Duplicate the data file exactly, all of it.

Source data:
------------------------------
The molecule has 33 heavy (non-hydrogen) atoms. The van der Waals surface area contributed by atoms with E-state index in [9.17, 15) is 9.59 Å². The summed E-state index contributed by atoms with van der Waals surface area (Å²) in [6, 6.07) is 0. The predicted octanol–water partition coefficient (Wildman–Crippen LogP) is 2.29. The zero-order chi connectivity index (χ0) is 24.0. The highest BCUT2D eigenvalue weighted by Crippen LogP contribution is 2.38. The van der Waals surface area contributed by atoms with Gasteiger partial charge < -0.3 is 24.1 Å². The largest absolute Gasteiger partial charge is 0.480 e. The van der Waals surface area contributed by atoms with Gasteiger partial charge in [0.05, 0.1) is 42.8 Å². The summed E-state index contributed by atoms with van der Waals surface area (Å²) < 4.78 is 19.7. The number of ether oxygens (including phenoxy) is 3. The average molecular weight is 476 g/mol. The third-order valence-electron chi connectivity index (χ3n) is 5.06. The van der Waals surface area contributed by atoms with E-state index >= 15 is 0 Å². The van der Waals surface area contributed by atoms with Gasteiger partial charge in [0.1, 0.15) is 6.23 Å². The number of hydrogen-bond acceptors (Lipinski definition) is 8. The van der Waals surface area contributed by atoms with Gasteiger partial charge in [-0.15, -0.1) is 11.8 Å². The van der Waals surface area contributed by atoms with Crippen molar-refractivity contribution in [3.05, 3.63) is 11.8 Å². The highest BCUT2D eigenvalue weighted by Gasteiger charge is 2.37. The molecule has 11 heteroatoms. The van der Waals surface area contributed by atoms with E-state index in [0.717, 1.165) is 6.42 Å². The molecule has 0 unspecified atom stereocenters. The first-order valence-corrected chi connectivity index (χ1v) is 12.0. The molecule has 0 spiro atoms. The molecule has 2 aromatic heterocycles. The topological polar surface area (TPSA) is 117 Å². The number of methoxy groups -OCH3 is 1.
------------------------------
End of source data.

The molecule has 33 heavy (non-hydrogen) atoms. The van der Waals surface area contributed by atoms with E-state index in [9.17, 15) is 9.59 Å². The summed E-state index contributed by atoms with van der Waals surface area (Å²) in [6, 6.07) is 0. The predicted octanol–water partition coefficient (Wildman–Crippen LogP) is 2.29. The zero-order chi connectivity index (χ0) is 24.0. The highest BCUT2D eigenvalue weighted by Crippen LogP contribution is 2.38. The van der Waals surface area contributed by atoms with Gasteiger partial charge < -0.3 is 24.1 Å². The largest absolute Gasteiger partial charge is 0.480 e. The van der Waals surface area contributed by atoms with Gasteiger partial charge in [0.05, 0.1) is 42.8 Å². The summed E-state index contributed by atoms with van der Waals surface area (Å²) < 4.78 is 19.7. The number of ether oxygens (including phenoxy) is 3. The average molecular weight is 476 g/mol. The third-order valence-electron chi connectivity index (χ3n) is 5.06. The van der Waals surface area contributed by atoms with E-state index >= 15 is 0 Å². The van der Waals surface area contributed by atoms with Gasteiger partial charge in [0.1, 0.15) is 6.23 Å². The number of hydrogen-bond acceptors (Lipinski definition) is 8. The van der Waals surface area contributed by atoms with Gasteiger partial charge in [-0.15, -0.1) is 11.8 Å². The van der Waals surface area contributed by atoms with Crippen molar-refractivity contribution in [3.05, 3.63) is 11.8 Å². The highest BCUT2D eigenvalue weighted by Gasteiger charge is 2.37. The molecule has 11 heteroatoms. The van der Waals surface area contributed by atoms with E-state index in [0.717, 1.165) is 6.42 Å². The molecule has 0 unspecified atom stereocenters. The first-order valence-corrected chi connectivity index (χ1v) is 12.0. The molecule has 0 spiro atoms. The molecule has 2 aromatic heterocycles. The topological polar surface area (TPSA) is 117 Å². The number of methoxy groups -OCH3 is 1.